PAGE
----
Arriving at a restaurant, you and your date are directed to a table big enough for four. You, sir, have a choice: sit across from her, or next to her. If your little lady is anything like me, there is no actual choice to make. She is hoping that you will forego the typical staid, conservative, beyond-polite ‘across from’ seating arrangement and sit next to her.
Perhaps you think your woman is different — hey, it’s not as if she’s mentioned the side-by-side thing. But she likely has told you that you don’t necessarily know her as well as you assume. Sitting together is somewhat of a small-f fantasy for women; we pine for its initiation. The idea that the man we’re with can’t keep his hands off of us, and that he can’t help himself, he must sit next to us, cues waves of desire, excitability and raw passion.
Side-by-siding may feel a bit ‘off,’ not being deemed as socially acceptable in North America as in Europe. (We also have issues with nude beaches and the softest of soft-core.) But you’re worldly, so try it on for size. Your effort: minimal. Possible results: quoth a certain credit card company, priceless.
Still need some convincing? Here’s more insight into why she likes it:
Simply put, it’s out of the ordinary for couples to sit next to one another. When you choose to do so, you can damn well bet she’ll take note. To her, your change of seating plans offers flattery and reassurance. It makes her feel different, special, unique, as though you can’t get enough of her and you want to get as close as you can get. Plus, as mentioned, it’s something of a fantasy: she’s seen it in films, observed other couples side by side at various venues. You taking charge and sitting next to her will offer a small but palpable sense of fulfillment.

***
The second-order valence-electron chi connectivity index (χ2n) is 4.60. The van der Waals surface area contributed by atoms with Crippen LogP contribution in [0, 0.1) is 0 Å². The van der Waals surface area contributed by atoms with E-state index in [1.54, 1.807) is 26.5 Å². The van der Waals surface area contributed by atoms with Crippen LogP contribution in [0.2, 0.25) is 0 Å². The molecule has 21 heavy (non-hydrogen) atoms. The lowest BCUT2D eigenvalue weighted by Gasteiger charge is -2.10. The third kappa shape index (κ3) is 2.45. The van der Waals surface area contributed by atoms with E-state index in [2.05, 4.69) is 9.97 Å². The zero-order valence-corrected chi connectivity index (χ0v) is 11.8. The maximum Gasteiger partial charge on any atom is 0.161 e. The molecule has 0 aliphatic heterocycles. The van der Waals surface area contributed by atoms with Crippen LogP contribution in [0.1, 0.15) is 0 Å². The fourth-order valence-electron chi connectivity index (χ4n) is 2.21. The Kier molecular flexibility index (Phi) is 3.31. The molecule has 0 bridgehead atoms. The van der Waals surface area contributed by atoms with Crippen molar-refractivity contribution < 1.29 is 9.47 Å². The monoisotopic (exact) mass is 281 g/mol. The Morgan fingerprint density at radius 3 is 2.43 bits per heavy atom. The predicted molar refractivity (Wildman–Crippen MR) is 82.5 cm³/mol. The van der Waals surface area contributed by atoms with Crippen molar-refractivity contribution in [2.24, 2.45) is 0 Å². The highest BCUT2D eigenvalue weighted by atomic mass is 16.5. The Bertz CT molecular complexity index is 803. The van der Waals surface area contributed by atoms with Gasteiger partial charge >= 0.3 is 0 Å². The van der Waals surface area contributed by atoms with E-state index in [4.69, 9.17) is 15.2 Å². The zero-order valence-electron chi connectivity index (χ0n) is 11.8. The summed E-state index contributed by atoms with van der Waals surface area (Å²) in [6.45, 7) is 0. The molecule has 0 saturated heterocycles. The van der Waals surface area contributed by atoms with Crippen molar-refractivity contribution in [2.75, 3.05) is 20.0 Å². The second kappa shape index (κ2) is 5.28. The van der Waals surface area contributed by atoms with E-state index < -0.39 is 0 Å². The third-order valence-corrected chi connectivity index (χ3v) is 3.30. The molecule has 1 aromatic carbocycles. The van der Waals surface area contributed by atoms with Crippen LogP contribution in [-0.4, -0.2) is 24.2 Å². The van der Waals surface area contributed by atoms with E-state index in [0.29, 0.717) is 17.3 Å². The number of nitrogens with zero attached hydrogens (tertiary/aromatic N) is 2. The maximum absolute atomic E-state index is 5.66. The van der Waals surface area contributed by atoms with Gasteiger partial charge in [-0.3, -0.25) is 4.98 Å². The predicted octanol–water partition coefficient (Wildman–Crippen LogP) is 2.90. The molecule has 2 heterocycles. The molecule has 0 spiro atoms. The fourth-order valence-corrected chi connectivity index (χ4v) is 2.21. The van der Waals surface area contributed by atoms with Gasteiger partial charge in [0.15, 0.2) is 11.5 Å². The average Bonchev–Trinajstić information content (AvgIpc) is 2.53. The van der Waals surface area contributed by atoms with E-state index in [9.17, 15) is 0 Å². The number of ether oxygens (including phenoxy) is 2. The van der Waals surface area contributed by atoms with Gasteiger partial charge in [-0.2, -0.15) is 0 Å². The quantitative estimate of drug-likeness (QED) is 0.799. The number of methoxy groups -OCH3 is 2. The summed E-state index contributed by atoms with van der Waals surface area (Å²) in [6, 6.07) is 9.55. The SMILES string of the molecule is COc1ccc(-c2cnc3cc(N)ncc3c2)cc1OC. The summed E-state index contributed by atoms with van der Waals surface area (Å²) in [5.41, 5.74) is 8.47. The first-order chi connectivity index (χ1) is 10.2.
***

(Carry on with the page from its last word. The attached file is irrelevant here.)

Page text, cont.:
Sitting side by side, you share the view. If you get distracted by a TV — and who could blame you with the potentially final Habs and Canucks games happening tonight? — she is likelier to understand. (She might shout at Gomez and Luongo louder than you, too.) If you’re facing away from her and looking at a TV, she will inevitably wonder if you’re uninterested in what she’s talking about or, worse, losing interest in her. Sitting together also tones down propensity for insecure self-chatter (on both sides) and allows for some classic and quiet but shared people-watching. That said, do you really need me to tell you to not check out other women when you’re on a date? Unless she asks your thoughts on passersby — in which case, curb your enthusiasm.
Yep, saved the best for last. Sitting next to you makes her feel a connection. You are close enough that you can wrap your arm around her and she can hold your hand or place hers on your lap (or… ?), versus reaching across the table and moving candles, glasses, vases etc. to make potentially fumbling, thus forced, contact. And you can’t force romance. Sitting together is frankly easier, and it bodes very well for sharing meals and/or the one-off tastings. (Yes, guys, she thinks that feeding each other is sexy.) Plus, there’s something almost chivalrous about a man sitting right next to us, even if all he’s doing is sitting. To us, it’s as if he specifically wants everyone to see that we’re the one he’s with. Again, even if all he’s doing is sitting. You + me on that banquette winds me up, in the right way.
Image courtesy of Glenn Loos-Austin.